I don't know what to say really because everyone's struggle is different. I thought I was low, then my brother killed himself out of nowhere. Then I was REALLY low. Whatever you do, stay alive. Even if you think no one will care, people will care! Life is beautiful out there somewhere, sometimes you gotta find it and sometimes you don't find it until later in life. Keep going!

Oct 28, 2021 - 12:15am

What is your diagnosis?

"If you always put limits on everything you do, physical or anything else, it will spread into your work and into your life. There are no limits. There are only plateaus, and you must not stay there, you must go beyond them." - Bruce Lee

Oct 30, 2021 - 12:26am

The 2 meta/most important parts of the books are the list of cognitive distortions and the world->thoughts->feelings framework. Look for those.

I'm glad he's recommending that. Must be a good therapist. The 5 I went to before weren't any help and didn't teach those techniques.

Oct 28, 2021 - 12:50am

First rule:  Take care of YOU first.

Second rule:  You are your own advocate.  Speak up if something is not working.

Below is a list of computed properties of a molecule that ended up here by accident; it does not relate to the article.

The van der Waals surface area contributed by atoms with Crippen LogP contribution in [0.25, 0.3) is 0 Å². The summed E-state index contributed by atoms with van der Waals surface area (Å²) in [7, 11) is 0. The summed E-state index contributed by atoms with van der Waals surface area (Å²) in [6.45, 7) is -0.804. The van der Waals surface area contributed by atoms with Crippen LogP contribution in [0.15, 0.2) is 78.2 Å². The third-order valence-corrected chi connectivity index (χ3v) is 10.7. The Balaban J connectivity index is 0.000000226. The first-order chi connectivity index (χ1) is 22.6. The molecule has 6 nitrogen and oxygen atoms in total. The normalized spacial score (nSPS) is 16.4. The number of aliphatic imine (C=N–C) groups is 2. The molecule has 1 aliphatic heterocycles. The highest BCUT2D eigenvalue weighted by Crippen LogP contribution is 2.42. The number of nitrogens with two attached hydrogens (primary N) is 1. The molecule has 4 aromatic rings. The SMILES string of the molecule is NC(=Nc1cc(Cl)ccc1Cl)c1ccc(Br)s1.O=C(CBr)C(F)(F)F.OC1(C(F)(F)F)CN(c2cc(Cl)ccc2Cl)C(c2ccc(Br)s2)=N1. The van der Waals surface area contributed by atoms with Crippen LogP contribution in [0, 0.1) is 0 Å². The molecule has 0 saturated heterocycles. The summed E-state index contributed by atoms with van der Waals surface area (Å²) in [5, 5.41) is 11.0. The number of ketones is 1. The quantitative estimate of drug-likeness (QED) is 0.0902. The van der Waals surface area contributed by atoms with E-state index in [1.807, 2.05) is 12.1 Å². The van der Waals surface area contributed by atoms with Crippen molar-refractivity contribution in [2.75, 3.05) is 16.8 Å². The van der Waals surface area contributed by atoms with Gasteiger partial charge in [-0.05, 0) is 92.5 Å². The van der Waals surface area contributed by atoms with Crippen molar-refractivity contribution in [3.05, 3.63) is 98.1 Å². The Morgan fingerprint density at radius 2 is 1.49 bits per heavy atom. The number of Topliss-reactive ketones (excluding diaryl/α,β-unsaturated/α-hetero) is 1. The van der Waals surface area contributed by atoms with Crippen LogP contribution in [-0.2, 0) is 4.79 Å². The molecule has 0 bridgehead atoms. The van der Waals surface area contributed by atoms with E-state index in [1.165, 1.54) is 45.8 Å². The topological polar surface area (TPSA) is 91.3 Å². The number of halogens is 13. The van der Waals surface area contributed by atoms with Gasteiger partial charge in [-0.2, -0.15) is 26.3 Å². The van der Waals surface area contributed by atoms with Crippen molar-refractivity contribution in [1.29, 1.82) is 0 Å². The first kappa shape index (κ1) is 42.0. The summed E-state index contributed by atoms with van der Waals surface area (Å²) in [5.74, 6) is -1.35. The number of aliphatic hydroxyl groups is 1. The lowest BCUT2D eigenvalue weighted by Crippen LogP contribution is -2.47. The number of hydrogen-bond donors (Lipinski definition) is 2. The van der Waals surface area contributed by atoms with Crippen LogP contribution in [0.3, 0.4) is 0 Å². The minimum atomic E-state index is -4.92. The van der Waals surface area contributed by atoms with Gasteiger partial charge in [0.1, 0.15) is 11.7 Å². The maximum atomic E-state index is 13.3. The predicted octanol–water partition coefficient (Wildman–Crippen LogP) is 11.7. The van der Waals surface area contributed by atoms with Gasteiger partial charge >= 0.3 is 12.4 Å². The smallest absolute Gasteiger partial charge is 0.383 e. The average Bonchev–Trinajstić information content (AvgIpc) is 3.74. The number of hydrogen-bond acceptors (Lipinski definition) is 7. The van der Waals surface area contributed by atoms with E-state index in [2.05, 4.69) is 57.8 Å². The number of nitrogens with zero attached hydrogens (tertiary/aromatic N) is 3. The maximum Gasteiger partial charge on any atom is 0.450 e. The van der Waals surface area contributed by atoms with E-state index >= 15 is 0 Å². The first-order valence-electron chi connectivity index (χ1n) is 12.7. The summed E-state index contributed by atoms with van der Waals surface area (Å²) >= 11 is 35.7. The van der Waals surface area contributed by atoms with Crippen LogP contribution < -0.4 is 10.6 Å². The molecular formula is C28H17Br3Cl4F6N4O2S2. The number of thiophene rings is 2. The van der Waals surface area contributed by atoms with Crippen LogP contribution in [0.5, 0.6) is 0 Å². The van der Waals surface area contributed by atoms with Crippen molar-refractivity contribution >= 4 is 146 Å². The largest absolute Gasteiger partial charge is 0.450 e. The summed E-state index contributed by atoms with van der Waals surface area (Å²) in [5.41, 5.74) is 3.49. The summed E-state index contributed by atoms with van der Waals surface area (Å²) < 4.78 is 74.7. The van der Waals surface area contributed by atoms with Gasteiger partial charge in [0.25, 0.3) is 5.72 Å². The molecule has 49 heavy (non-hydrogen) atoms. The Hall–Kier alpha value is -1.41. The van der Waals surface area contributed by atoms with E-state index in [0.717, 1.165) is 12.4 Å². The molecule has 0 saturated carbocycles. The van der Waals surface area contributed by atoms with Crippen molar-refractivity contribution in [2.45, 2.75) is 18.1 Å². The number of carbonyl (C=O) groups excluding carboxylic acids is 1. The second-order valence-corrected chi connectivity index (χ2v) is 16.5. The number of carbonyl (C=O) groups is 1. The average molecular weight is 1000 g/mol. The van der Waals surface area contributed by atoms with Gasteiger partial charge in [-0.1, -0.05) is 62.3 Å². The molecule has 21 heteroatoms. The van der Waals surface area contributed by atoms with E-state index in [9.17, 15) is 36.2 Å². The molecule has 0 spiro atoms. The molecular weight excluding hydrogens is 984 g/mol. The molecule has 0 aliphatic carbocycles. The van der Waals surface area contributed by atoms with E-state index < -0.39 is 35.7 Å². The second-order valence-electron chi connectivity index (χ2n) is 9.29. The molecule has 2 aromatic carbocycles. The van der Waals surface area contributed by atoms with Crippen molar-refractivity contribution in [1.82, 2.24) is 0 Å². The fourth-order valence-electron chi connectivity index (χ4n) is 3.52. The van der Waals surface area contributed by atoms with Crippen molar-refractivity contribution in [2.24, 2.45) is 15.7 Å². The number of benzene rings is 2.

Third rule:  It IS in your head.  Understand that.  You WILL find your way out of the wilderness.

Fourth.  Love yourself and Live

Final rule.  Ask for help.  If not enough...ask for MORE.

Those of us who suffer from mental issues each have to find our own path.  I was so fucked up for YEARS, because I didnt ask for help. I found my path (leaving NYC, talking to people openly about my issues and training myself) and you will find yours.

We are here if you need us.



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  • Incoming Analyst in AM - Other
Oct 28, 2021 - 1:11am

I am younger than you but I feel similarly. I never had friends, but I feel very disconnected from my family. I am also on medication, in therapy, and have bi-monthly appointments with a psychiatrist, that nobody knows about. I was excited about what my life might look like now, but even with a good (I think) job coming up* after I graduate, I am depressed as fuck. Never even held a hand, would probably be eaten by guilt if I did. 

*My family is conservative as fuck, they will probably stop me from moving for the new job and I will probably be even more depressed being surrounded by them and only them. 

Oct 28, 2021 - 2:45am

It's been a while since I posted here. And, fuck, do I feel underequipped. But, I will try to add some differential value.